Stokes County: Nowhere? Or not?
Where is Stokes County?
I thought you’d never ask!
Probably a more interesting question is: Where was Stokes County? It was on the map 250 years ago, but today (thank goodness) it’s not.
Today, the only significant road in Stokes County is U.S. 52, an old secondary road like Route 66 which runs from North Dakota to Charleston and crosses the southwest corner of Stokes County at King, almost missing the county entirely. Otherwise, roads in Stokes County are mostly winding country roads across hilly terrain of woods and fields.
However, during the American Colonial era, the biggest road in the colonies went right through Stokes and within a few miles of my land! That was the Great Wagon Road from Philadelphia to Georgia, also known as the Carolina Road.
The red arrow above points to the location of my land in Stokes.
The sign below marks the spot in southern Virginia where the wagon road crossed some of the higher and trickier parts of the Blue Ridge Mountains, then entered North Carolina in northern Stokes County.
When I was a young’un and lived near where the wagon road crossed the Yadkin River at Huntsville, I knew very little of this history. I knew there were some old towns around, but I never thought much about how they came to be there — Salem (1766), Bethania, Bethabara, Germanton. The route of the wagon road preceded the European settlers. It was a trail that united the Indians, used for trade and hunting. The Indians seemed to have rather different ideas about where roads ought to be. Even though some towns along the road eventually became good-size cities (Winston-Salem, Charlotte), modern roads through the Carolinas don’t follow the old wagon road at all. Because I happen to believe that growth is rarely related to progress, I think that that’s a good thing. The growth and suburbanization that has ruined so much of the South has largely bypassed Stokes County. A place like Stokes County apparently was of far more interest to Native Americans than the SUV-driving Americans of today.
For example, I just have to imagine that Pilot Mountain, a landmark whose granite tree-topped knob was in sight of the wagon road, was sacred to the Native Americans.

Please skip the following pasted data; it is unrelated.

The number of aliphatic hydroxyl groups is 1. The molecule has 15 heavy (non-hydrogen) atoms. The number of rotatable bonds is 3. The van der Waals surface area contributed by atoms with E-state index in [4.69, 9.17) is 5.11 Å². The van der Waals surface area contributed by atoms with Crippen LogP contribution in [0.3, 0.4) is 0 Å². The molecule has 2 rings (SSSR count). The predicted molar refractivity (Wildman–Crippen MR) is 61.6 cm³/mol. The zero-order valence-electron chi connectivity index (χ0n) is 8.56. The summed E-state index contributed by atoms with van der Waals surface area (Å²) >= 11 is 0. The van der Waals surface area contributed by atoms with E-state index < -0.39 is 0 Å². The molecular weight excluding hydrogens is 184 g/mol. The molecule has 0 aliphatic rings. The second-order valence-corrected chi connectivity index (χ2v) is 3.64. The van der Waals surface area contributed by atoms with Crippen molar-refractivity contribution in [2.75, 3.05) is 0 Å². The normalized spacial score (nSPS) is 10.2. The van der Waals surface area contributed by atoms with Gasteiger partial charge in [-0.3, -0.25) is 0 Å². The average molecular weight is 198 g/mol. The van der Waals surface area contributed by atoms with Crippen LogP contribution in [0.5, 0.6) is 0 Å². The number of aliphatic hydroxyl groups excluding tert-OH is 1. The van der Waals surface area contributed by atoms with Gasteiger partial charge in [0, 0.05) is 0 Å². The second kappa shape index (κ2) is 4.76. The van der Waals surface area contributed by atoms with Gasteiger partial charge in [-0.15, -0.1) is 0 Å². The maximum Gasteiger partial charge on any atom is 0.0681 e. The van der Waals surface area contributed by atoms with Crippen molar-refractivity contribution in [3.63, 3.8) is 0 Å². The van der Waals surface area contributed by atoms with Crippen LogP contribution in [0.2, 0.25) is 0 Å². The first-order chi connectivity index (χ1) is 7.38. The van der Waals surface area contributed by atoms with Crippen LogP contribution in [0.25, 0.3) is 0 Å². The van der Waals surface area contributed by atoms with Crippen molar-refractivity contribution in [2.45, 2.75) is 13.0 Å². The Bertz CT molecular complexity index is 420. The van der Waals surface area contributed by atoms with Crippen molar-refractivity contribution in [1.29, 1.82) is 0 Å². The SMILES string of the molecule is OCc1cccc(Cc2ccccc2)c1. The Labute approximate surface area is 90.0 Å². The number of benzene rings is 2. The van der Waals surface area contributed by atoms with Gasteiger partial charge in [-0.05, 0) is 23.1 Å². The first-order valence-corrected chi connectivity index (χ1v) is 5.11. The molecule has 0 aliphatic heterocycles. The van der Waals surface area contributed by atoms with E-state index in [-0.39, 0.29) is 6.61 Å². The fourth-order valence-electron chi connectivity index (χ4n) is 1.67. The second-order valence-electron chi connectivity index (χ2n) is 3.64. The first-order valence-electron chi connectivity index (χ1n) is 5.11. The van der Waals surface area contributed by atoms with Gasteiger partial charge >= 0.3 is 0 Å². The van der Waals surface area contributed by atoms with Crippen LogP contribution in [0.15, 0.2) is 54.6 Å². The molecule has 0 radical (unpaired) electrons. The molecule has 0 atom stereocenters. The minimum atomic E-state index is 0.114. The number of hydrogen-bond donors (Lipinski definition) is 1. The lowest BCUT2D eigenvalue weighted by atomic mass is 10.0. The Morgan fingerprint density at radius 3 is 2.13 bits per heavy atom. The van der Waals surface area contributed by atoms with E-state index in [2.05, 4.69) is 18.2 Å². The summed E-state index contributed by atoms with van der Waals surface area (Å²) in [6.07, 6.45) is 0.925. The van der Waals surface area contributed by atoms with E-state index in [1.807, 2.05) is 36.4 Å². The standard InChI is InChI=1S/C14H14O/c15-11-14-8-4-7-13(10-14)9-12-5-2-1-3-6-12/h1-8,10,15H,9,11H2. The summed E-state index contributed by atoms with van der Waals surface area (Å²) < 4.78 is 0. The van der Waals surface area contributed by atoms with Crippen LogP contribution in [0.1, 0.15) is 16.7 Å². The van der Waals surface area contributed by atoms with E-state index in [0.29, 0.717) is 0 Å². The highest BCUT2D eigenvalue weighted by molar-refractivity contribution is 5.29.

Below, Pilot Mountain looking east toward Sauratown Mountain and the route of the old wagon road:
Below, from Pilot Mountain looking down toward the west and toward the Yadkin Valley:
The old settlement which by far influenced Stokes County the most was Salem, about 45 miles to the south along the wagon road. The Moravian settlers in Salem were very high-tech for their time — German, well-educated, well-organized, well-financed. They made things and grew things that people needed. Salem merged with the little tobacco manufacturing town of Winston in 1913 to become Winston-Salem.
Below, Main Street in Old Salem.
Below, tobacco in Old Salem.
The early settlers, of course, spread outward into the forests surrounding the wagon road, cleared land, and farmed. On my father’s side, the Daltons were in coastal Virginia before 1700, but after the Revolutionary War, of which he was a veteran, my great-great-great-great grandfather, William Dalton, settled in Carroll County, Virginia, within 40 miles of the wagon road. On my mother’s side my ancestors came to the South just a little later. They were among the Germans who came down the wagon road from Pennsylvania, and they settled about 10 miles west of where the wagon road crossed the Yadkin River at Shallow Ford near Huntsville. At the time, the Yadkin Valley was some of the most coveted land in the South — rich bottom land. My mother and a brother and sister still live on remnants of the family land. My siblings, I believe, are the fourth generation to be there. Today there’s a bridge over the Yadkin River that overlooks the old ford, and on a clear day, from a high spot, you can see Pilot Mountain.
In the 19th century, Stokes County’s springs put it on the map. Today it’s hard to find even a bed and breakfast in Stokes County, but in the 19th century people flocked to the springs.
This one is gone:
But Vade Mecum still stands, as a retreat owned by the Sertoma Club: